Variety's Scores

For 8,644 reviews, this publication has graded:
  • 53% higher than the average critic
  • 3% same as the average critic
  • 44% lower than the average critic
On average, this publication grades 1.8 points lower than other critics. (0-100 point scale)
Average Movie review score: 60
Highest review score: 100 Taxi
Lowest review score: 0 Rollerball
Score distribution:
8,644 movie reviews
  1. Writer-director Nancy Kissam's inexplicably named feature feels a tad Frankensteinian, sewing second-hand ideas together most inorganically.
  2. A feel-bad film through and through. Chronicling a year in the life of a low-income Mohawk Valley family beset by external hardships and shockingly bad decision-making, the docu straddles the line between unflinching intimacy and invasive exploitation.
  3. Saw
    A crude concoction sewn together from the severed parts of prior horror/serial killer pics.
  4. Its central theme being the struggle between Christianity and homophobia -- though what's onscreen is far too vanilla in both content and execution to spark much enthusiasm.
  5. Not just instantly forgettable, but beginning to fade from memory even as its images still play across the screen.
  6. Voice work is weirdly awful and funny at the same time.
  7. Ethnically barbed hijinks ought to ensue, but jinks of any sort are in short supply, due to drowsy pacing and a string of distracting staging mistakes that suffocate just about every gag.
  8. Mixes a rites-of-passage story with political and sexual elements to solid but finally uninvolving results.
  9. Freezer is a mediocre work built on a flimsy, nonsensical premise that squanders its modest potential with a cornucopia of bad plot twists.
  10. All this sounds like a surefire recipe for knowing, trashy fun, but something got burnt in the oven.
  11. Star-driven, high-minded claptrap that, fatally, can't even rig a rooting interest in its central love story.
  12. Recycles characters and plotlines from their show, along with badly made commercials and faux PSAs about inane subjects, a gambit that dates back to such comedy compilations as "Kentucky Fried Movie" or even "Laugh-In." What Tim & Eric has that those others lacked are the many sexually outre, scatological and degrading moments that seem intended to shock -- and perhaps will, if you're really young or really old.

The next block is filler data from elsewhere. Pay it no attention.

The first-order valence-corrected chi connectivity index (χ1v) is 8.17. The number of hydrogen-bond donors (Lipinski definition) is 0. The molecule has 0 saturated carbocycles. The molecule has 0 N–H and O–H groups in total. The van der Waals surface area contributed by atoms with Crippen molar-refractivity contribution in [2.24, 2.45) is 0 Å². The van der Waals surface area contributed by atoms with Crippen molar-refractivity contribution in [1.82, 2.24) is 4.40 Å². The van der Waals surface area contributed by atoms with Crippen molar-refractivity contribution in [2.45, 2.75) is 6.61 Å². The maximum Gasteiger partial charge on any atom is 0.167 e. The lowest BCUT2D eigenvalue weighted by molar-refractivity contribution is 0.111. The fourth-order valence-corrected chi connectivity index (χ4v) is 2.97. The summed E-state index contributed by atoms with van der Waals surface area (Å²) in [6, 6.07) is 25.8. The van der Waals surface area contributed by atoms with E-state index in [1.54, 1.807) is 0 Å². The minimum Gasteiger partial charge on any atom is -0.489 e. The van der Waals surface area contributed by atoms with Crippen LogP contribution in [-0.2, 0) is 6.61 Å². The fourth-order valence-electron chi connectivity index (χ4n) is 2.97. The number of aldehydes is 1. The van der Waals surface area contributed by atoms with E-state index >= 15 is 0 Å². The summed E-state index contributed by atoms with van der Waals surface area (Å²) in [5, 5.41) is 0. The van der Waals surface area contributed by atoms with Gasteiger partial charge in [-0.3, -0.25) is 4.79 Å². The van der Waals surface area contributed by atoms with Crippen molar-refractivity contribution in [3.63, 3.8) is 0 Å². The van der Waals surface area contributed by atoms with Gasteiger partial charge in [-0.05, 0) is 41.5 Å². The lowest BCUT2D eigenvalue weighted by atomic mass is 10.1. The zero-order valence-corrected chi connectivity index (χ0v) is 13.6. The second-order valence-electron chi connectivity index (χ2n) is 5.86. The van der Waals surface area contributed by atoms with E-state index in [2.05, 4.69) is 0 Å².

13. Fans of the source material probably won't be switching platforms to catch this bizarre Lions Gate pickup, and non-fans definitely won't.
  14. Despite the presence of Glen Matlock, Steve Dior and a handful of other punk rockers, plus a slew of oblique eyewitness who lurked around before and after the fact, the documentary soon bogs down in tiresome minutiae.
  15. Shows a consistent inability to generate any kind of drama when characters open their mouths.
  16. A stilted, heavy-handed parable about fascistic intolerance.
  17. While competently made, Dark Summer makes no effort to lend its characters any psychological complexity, or even much distinguishing personality. Nor are the proceedings very scary.
  18. When does an exercise in style become a wearying ADD slog through blood-splattered pseudo-Freudian nonsense? When it’s The Strange Color of Your Body’s Tears.
    • 21 Metascore
    • 30 Critic Score
    Commits the first cardinal sin of cinematic horror -- it's boring and doesn't have a single scary moment.
  19. Sloppy and dull in equal measures.
  20. Plays like an overextended variety-show sketch.
  21. A dreadfully dull, completely conventional story of a young wife's recuperation from being unceremoniously dumped, this is a by-the-numbers bit of emotional calculation without a single fresh, original or offbeat move in its system, apart from a nifty opening sequence.
  22. Though it's decidedly for perverse palates, some kind of cult audience seems assured for this one-note onslaught, which exercises a bizarre fascination despite its excesses.
  23. A risibly overheated, not unenjoyable slab of late-'60s Southern pulp trash, marked by a sticky, sweaty atmosphere of delirium and sexual frustration that only partly excuses the woozy ineptitude of the filmmaking.
  24. Features fewer small-town scares than a rerun of “Dawson’s Creek” and more wooden acting than a marionette theater. Memo to Rob Zombie: Don’t fear the competition.
  25. Even when judged by the standards of broad farce, however, Expecting repeatedly strains credibility and defies logic in ways too glaring to ignore.
  26. As generic as its title.
  27. Picture aims for nonstop thrill ride, but for all its brainless brawn, it has plenty of stops and few real thrills.
  28. The wallpaper emotes more than Ryan Gosling does in Only God Forgives, an exercise in supreme style and minimal substance.
  29. The result is unquestionably an auteur film, but one festooned with so many bad and unnecessary ideas that one can’t help wondering if a more modest, hemmed-in version of the same project might not have proved more effective.

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